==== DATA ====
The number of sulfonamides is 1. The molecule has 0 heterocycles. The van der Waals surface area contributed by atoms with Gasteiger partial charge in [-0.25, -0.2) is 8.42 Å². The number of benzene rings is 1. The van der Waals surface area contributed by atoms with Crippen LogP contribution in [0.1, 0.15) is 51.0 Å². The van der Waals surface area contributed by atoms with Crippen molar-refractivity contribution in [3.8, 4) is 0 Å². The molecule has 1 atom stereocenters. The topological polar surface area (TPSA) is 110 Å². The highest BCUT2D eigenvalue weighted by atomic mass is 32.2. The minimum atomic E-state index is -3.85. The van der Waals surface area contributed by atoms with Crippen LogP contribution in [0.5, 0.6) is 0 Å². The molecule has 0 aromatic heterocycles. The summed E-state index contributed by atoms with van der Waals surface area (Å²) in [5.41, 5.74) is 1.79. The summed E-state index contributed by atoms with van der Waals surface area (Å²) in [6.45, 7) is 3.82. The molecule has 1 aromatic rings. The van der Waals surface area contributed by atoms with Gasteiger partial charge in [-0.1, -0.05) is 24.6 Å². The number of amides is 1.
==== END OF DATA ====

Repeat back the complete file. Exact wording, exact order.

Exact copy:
The number of sulfonamides is 1. The molecule has 0 heterocycles. The van der Waals surface area contributed by atoms with Gasteiger partial charge in [-0.25, -0.2) is 8.42 Å². The number of benzene rings is 1. The van der Waals surface area contributed by atoms with Crippen LogP contribution in [0.1, 0.15) is 51.0 Å². The van der Waals surface area contributed by atoms with Crippen molar-refractivity contribution in [3.8, 4) is 0 Å². The molecule has 1 atom stereocenters. The topological polar surface area (TPSA) is 110 Å². The highest BCUT2D eigenvalue weighted by atomic mass is 32.2. The minimum atomic E-state index is -3.85. The van der Waals surface area contributed by atoms with Crippen LogP contribution in [0.5, 0.6) is 0 Å². The molecule has 0 aromatic heterocycles. The summed E-state index contributed by atoms with van der Waals surface area (Å²) in [5.41, 5.74) is 1.79. The summed E-state index contributed by atoms with van der Waals surface area (Å²) in [6.45, 7) is 3.82. The molecule has 1 aromatic rings. The van der Waals surface area contributed by atoms with Gasteiger partial charge in [-0.1, -0.05) is 24.6 Å². The number of amides is 1.